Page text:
For most people these days, there is no such thing as real job security. Gone are the days of "company men/women," putting in decades of service at the same firm with a celebrated exit, complete with pension, gold watch and retirement party. Sure, these types of jobs do exist for certain sectors and professions, but this has not been the norm for a number of years now.
Business cycles come and go. Technologies change. Entire industries disappear or are able to transform their strategies accordingly to survive in a different environment.
Great. So now what? Well this trend can be both frightening and exciting depending on your outlook. New technologies allow for smaller companies to perform the same work at the same level of productivity with a much smaller workforce than in previous years. Companies can specialize in specific niches, which means you might have a better chance of finding a company that is working on a product or cause that you have been passionate about. It also means starting your own company is much more possible (though most likely operating in a more competitive market). I'm still looking for my passion, but I hope to share that with everyone soon.
To help keep all of this in the right context, here are a few workplace themes to consider:
1. Job security is a myth. You are replaceable. Whether you're an executive assistant, a vice president or the office manager, don't think your boss would hesitate to replace you with someone who is less experienced (and less expensive). Like any good financial adviser will tell you, diversify yourself. Learn new skills that will make you both valuable as a current employee and marketable as a new employee elsewhere.
2. Your job is an investment. I have seen people fighting over salary and other compensation related components for the wrong reasons. Sure, everyone wants to get paid competitively (and they should), but a worker should also weigh the types of long-term growth that they can achieve in any given role. You could gain irreplaceable experience and build your contacts working for a startup or small business at a lower compensation level, but you might miss such an opportunity if your only focus is on salary and not on investing in yourself (sorry if this is starting to sound like a Hallmark made for TV special).
3. Do not confuse experience with expertise. Spending years in any given field is a different metric than having real achievements to show. Try to distinguish between the two and learn from both of them (what to do or not to do to be successful).
4. Mistakes are okay. In fact, admitting fault and learning from criticism is one of the most important ways to grow in your job/life.
5. Criticism is not (usually) personal. As #4 explains, this is a great way to learn from mistakes. If you take criticism too personally, people will be reluctant to give feedback in the future, robbing you of an invaluable resource in your personal growth.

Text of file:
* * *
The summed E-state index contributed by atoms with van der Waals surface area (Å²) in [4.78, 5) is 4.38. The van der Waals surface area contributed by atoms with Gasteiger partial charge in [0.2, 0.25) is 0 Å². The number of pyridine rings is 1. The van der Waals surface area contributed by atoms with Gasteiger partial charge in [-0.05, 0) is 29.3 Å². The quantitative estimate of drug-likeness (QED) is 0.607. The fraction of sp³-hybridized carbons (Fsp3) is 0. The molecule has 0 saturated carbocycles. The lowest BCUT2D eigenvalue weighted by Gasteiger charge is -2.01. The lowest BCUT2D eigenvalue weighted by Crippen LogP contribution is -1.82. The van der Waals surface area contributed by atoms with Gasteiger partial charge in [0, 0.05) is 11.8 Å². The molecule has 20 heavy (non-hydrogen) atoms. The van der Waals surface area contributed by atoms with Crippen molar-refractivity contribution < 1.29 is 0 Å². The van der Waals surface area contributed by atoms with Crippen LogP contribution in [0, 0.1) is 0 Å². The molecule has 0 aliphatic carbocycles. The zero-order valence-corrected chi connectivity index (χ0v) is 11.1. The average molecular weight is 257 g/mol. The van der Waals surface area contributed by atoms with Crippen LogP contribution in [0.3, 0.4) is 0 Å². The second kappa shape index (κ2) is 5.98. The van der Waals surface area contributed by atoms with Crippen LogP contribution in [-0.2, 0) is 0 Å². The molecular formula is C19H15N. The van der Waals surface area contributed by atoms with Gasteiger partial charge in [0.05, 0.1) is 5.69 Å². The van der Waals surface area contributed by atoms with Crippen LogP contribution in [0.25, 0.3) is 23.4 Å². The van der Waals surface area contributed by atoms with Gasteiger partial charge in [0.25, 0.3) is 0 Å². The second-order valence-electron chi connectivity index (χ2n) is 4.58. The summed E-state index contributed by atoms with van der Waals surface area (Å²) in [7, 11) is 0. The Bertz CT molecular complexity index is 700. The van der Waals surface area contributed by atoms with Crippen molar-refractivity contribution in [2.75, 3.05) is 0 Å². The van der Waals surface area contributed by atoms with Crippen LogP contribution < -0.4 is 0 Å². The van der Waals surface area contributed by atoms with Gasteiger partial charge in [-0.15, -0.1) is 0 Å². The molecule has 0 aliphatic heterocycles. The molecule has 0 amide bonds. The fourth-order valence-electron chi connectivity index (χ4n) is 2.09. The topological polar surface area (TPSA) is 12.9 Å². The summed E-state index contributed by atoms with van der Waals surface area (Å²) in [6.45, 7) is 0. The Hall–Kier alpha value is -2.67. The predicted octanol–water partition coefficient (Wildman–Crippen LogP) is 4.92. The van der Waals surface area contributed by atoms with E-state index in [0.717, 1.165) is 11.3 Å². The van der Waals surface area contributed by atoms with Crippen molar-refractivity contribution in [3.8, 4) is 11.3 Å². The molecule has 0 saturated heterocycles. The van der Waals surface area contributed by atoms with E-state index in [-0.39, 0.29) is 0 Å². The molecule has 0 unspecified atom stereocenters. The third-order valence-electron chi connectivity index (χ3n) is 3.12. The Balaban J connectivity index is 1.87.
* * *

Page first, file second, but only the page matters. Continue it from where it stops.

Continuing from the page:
6. Overcome impostor syndrome. A lot of people ask themselves, “Why are they listening to me? Why am I running this project/company?” This one can be hard to overcome regardless of the stage in your career, but most people will find themselves questioning their expertise and integrity; not because their peers are being especially critical (or critical at all), but because most people don’t understand their own value. The opposite of this theme is to be overly arrogant, and I am certainly not advocating for that, but you need to understand your own strengths and expertise (not experience) to help overcome a lot of self-doubt and self-esteem issues in your career.
7. Have fun. Work is work, but finding the right job that suits your interests can make the daily grind an enjoyable experience.
8. Ignore hierarchy. Respect your superiors, of course, but it is also important not to neglect your subordinates. Titles are not related to employees’ expertise or knowledge, and you can often get the best information from people lower on the organizational chart. Also, your assistant may be your boss one day. If you ever find yourself in such a situation, life will be better if you treated your colleagues with respect. Also, don't be a jerk. That should be common sense enough, but that lesson is especially important to learn in a work environment.
9. Business strategy is not an excuse for action. Any good business will have a strategic plan, either a formal document or an informal plan that explains why the company exists, its competition, strengths, etc. Effective strategic management will help companies identify themes/projects that are working or are not effective. Ineffective management will use its strategic plan as an excuse for poor execution or inaction. The more you hear senior management cite a strategic plan as a reason for questionable actions, the more likely you are to find yourself in that “other” class of management. If you do find yourself in the latter group, then great! It means you probably care about the workings of your company, but it also likely means you should look for employment elsewhere rather than face months of frustration.
10. Don’t get comfortable. Having a good job that keeps you happy is great and something that we all strive for, but as this whole post suggests (especially #1), you might not find yourself in the same job a few years from now. To keep your skills sharp and to ensure your marketability for future jobs, don’t get comfortable in your current role. Don’t settle for the status quo.